Sir Ken Robinson responds to the big picture questions about education from C.M Rubin in this interesting interview that begins with this insightful quote – “To lose our culture is to lose our memory”.
” I believe that the arts should be on an equal footing in schools with the sciences, humanities, languages and physical education. In most school systems there is a hierarchy. Arts programs are being cut ruthlessly since “No Child Left Behind” came out ten years ago. In the UK, they still talk about core foundation subjects, i.e. English, Math, and Science. In most countries the arts are a second tier activity. My first point is that the arts must be given equal footing. That’s what we argued in The Arts in Schools, the book I published in 1982.
There’s a need for a balance in arts education in several respects. One of them is that a proper arts curriculum would provide for music, dance, visual arts, literature and drama. When we did The Arts in Schools project, I made a point of not trying to define the arts in any form. The reason for this was that the arts are a vibrant set of disciplines, and when you go into different cultures they don’t think of there being 4 or 5 different art forms. For example, for an audience watching a dance performance, that is a visual art form; if you look at musical theater, that is a combination of different disciplines: acting, dancing, music. So even defining 5 or 6 different art forms can become problematic.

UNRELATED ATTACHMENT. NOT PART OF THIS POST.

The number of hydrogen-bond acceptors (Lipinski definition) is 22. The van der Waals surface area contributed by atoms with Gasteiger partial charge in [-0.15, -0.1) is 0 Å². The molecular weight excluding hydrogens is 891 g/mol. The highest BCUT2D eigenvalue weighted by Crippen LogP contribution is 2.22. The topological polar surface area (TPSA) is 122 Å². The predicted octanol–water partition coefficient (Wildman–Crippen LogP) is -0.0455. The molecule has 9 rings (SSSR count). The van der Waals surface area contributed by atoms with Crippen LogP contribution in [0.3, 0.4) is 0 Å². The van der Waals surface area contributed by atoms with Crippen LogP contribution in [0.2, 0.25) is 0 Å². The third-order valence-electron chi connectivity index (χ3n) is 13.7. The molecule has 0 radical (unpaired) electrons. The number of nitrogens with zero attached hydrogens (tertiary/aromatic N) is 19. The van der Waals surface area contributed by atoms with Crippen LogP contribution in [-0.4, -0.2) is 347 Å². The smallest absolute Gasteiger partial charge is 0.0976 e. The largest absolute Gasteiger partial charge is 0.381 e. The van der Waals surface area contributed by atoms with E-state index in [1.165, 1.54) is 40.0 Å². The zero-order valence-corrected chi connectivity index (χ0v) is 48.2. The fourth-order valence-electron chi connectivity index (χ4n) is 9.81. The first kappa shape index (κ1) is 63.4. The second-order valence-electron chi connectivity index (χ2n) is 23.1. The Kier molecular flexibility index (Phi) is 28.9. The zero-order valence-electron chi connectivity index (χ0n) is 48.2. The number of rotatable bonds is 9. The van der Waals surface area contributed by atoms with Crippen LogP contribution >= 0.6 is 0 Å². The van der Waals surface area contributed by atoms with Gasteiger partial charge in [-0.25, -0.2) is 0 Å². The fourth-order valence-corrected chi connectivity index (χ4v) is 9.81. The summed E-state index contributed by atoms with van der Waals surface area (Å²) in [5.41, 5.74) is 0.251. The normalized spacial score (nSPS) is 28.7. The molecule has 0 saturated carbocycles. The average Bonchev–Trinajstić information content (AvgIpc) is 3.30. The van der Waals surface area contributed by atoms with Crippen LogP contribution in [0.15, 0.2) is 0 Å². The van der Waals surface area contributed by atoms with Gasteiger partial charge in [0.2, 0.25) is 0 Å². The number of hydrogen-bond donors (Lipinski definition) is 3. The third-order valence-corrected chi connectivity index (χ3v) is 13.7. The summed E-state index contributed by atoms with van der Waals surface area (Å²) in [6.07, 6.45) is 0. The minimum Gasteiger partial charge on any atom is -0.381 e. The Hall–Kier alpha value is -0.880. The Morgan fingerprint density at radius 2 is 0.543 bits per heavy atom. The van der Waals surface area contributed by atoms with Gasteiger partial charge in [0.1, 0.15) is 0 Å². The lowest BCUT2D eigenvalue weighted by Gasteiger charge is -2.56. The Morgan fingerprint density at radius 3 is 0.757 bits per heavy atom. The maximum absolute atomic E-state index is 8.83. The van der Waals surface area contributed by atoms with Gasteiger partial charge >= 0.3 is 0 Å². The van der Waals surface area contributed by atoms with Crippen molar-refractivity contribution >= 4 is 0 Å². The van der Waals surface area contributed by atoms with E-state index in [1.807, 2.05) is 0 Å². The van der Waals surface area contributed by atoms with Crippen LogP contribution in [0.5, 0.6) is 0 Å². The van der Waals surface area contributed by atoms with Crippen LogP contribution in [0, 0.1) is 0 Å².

Secondly, I think there should be a balance within the teaching of the arts. I ran a large project in the UK in the 80’s called the “The Arts 5-16″ in which we offered a clear framework for arts education. There should be a balance between actually doing the arts and secondly, engaging students in understanding other people’s work. In other words, making and appraising. In some schools you will find that there is a greater emphasis on the latter, i.e. appraising. Students read books or listen to music, but they’re not encouraged to create it themselves. In other schools, you will find the opposite, i.e. students doing their own work and never looking at anybody else’s. A balanced arts education has to include both. ” Ken Robinson
Read more from C.M Rubin’s article, ‘The Global Search for Education: More Arts Please‘, here.